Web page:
Bovine Tuberculosis (bTB) is an infectious bacterial disease that poses a risk to domestic livestock and wildlife in the United
States (U.S). In 1917 the U.S. government began a comprehensive national bovine TB eradication program. The disease has been
nearly eradicated from livestock in the U.S., but periodically areas of infection resurface. As part of the United States
bTB eradication program, Michigan was declared free of bTB in cattle in 1979. In 1975, a 9-year-old female white-tailed deer
located in Northeast lower - Michigan, was found to have lesions consistent with bovine tuberculosis (bTB). Subsequently Mycobacterium bovis was isolated. This was believed to be an isolated case and no further testing was done on the surrounding livestock or deer.
Historically, bTB in wild deer has been rare in the United States. Each of the 8 cases reported prior to 1995 was found to
be associated with exposure to infected cattle, bison, captive elk, or feral swine and no evidence of further transmission
between white tail deer was evident.
In 1994, a hunter in Northeast Michigan, shot a 4-year-old male whitetail deer, which had lesions consistent with TB, and
M. bovis was isolated. The deer was harvested approximately 10 miles from the site of the 1975 infected deer. Because of Michigan's
bTB free status in cattle, it was decided to test the surrounding cattle and captive cervid herds. No evidence of bovine TB
was found. In the fall of 1995, surveillance of hunter-killed deer was initiated and 27/814 deer were found to be culture-positive
for bovine TB.
The Bovine TB Eradication Project was established as a multiagency partnership to investigate the issues. The project consisted
of personnel from the United States Department of Agriculture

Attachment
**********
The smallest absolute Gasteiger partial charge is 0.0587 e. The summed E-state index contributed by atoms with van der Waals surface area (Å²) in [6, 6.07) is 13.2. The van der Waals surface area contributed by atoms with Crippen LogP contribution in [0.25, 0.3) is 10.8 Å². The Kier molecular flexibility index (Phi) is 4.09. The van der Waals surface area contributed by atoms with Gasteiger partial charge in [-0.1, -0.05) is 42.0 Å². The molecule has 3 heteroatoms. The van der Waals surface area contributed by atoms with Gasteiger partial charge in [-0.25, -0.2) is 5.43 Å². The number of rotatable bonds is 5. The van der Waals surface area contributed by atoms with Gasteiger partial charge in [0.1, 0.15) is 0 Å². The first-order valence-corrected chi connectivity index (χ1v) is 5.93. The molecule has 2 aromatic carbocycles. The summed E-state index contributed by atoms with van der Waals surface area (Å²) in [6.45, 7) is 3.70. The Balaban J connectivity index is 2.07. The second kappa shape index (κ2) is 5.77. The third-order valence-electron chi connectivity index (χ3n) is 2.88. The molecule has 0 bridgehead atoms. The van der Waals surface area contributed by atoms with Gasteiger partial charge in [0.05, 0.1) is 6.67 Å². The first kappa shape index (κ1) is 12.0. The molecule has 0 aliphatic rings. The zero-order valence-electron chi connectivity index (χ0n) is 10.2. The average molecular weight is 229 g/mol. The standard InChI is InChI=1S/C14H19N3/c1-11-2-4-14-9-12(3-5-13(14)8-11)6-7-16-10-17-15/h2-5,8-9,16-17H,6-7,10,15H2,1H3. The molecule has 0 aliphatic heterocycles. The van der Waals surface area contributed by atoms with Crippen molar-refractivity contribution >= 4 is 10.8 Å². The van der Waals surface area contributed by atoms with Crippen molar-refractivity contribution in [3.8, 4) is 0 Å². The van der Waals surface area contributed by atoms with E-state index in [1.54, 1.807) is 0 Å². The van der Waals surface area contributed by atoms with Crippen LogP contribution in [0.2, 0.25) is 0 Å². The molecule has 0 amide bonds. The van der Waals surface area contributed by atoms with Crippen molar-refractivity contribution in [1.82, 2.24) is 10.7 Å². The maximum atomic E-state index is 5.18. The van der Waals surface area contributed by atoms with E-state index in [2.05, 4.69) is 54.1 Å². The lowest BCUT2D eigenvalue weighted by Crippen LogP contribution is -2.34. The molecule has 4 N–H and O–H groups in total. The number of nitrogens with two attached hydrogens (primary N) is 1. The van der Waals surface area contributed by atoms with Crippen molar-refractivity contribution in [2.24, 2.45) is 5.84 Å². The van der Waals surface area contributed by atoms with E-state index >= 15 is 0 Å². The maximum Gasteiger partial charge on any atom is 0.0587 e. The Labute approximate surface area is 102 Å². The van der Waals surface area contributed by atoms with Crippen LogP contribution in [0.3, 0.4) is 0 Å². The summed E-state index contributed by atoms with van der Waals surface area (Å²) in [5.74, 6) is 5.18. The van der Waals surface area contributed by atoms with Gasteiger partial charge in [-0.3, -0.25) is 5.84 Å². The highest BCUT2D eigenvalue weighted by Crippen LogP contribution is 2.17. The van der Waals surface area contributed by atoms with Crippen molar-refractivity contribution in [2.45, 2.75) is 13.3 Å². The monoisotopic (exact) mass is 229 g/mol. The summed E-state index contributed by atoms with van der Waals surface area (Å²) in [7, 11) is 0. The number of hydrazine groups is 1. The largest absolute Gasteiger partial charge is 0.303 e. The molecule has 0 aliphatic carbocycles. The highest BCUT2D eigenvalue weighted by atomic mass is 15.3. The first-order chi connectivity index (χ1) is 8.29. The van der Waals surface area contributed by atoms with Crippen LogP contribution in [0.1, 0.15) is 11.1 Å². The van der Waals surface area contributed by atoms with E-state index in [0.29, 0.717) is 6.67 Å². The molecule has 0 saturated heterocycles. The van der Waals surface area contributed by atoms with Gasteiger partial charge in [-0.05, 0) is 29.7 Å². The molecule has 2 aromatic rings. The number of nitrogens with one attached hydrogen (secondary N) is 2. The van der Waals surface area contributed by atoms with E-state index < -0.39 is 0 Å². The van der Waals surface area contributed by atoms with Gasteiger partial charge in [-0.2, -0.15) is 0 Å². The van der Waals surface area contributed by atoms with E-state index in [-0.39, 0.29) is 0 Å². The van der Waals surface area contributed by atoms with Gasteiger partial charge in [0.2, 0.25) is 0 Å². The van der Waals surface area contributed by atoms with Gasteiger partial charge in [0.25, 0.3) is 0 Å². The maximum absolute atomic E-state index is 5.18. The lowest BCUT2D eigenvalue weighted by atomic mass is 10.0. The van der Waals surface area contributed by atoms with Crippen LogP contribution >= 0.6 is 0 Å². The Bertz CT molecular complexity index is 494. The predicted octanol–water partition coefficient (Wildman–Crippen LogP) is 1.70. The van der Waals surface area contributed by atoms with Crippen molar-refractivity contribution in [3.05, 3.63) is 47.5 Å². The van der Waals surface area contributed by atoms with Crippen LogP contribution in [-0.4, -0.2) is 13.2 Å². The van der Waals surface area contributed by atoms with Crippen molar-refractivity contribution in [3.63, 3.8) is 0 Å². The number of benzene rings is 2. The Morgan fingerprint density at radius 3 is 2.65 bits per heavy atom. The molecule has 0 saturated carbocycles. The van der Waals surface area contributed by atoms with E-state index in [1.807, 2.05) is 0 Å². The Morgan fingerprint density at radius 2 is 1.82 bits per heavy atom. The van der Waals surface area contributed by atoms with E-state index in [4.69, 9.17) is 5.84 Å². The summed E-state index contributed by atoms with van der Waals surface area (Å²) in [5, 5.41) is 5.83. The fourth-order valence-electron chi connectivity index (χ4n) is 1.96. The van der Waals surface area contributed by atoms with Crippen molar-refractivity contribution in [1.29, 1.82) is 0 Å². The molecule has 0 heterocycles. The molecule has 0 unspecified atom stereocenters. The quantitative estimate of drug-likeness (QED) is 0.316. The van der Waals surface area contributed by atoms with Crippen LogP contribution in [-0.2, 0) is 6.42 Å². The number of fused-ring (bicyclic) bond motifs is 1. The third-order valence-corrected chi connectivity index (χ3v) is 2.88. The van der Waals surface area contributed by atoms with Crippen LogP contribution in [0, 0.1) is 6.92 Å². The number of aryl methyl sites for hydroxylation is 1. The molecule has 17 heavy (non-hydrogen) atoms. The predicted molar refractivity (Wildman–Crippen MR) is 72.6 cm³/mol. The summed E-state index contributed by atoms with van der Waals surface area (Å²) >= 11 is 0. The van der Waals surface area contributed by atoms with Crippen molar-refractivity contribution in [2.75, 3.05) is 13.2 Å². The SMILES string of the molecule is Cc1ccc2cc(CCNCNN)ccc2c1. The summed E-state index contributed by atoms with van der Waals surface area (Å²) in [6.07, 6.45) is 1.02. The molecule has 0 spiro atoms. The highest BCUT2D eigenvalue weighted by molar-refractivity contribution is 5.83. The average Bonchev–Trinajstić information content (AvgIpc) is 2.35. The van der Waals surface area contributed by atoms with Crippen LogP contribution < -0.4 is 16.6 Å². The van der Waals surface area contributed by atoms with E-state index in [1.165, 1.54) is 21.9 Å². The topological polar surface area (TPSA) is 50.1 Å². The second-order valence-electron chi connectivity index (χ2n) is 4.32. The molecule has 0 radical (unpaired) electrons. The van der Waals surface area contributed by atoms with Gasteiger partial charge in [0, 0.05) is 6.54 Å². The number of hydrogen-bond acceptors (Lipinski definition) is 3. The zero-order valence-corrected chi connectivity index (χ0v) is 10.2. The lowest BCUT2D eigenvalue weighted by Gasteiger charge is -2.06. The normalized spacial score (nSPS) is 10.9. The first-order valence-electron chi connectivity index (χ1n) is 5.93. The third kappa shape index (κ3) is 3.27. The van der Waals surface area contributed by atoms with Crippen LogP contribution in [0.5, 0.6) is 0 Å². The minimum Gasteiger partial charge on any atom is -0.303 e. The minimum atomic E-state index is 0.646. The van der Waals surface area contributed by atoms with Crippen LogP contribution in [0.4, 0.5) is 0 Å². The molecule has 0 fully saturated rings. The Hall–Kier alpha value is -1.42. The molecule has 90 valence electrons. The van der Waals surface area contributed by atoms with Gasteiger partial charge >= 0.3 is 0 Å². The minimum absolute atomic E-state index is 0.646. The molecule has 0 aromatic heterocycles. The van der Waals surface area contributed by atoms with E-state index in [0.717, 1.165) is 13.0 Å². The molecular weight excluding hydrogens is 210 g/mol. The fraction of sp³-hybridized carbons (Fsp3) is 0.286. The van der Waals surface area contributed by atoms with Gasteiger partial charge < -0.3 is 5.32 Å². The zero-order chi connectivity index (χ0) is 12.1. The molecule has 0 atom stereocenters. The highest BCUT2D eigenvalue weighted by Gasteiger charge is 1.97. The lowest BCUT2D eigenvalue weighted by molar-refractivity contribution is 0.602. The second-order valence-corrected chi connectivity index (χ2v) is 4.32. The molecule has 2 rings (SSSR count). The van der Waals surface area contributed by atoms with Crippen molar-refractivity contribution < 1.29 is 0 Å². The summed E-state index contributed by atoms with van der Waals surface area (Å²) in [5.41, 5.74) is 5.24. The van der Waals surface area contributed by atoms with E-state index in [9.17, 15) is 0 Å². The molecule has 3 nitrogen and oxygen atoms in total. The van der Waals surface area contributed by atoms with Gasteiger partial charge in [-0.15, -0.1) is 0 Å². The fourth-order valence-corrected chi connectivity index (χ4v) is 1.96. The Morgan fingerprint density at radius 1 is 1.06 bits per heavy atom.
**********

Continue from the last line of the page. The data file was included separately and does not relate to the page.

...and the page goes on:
(USDA); the Michigan Departments of Agriculture (MDA), Natural Resources (DNR), and Community Health (MDCH); and Michigan
State University (MSU).
Since 1995, wildlife surveys have been conducted by the DNR in the surrounding area. Cervid and noncervid carcasses and/or
heads are examined grossly for lesions.
Suspicious lymph nodes and tissues from cervids were submitted to the National Veterinary Services Laboratories (NVSL)
or MDCH for culture and to MSU and NVSL for histopathology.
As of the end of 2007, over 161,000 whitetail deer and 1,876 elk have been examined for bTB. From these animals, 593 white
tailed deer and 5 elk have been identified as positive for bTB. In addition, several non-cervid species have been surveyed
primarily from Northeast Michigan and include (number of positive in parentheses)
badgers, black bears (7), bobcats, coyotes (18), feral cats, feral dogs, gray fox, mink, opossum (2),
otters, porcupine, raccoons (8), red fox (3), skunks, snowshoe hare, and weasel. The majority of the infected wildlife
has come from 12 northeastern Lower Peninsula counties in Michigan (Figure 1). In the winter of 2008, a single white tailed
deer was found infected with bTB in the southern part of the lower peninsula of MI. This is only the third positive deer found
outside of Northeast MI and represents the most distant positive animal from the core of the bTB outbreak. A 10 mile circle
test of all cattle around this infected deer has not found any indication of infected cattle to date.
Figure 1: Location of bovine TB positive animals in Michigan, 1975-2003.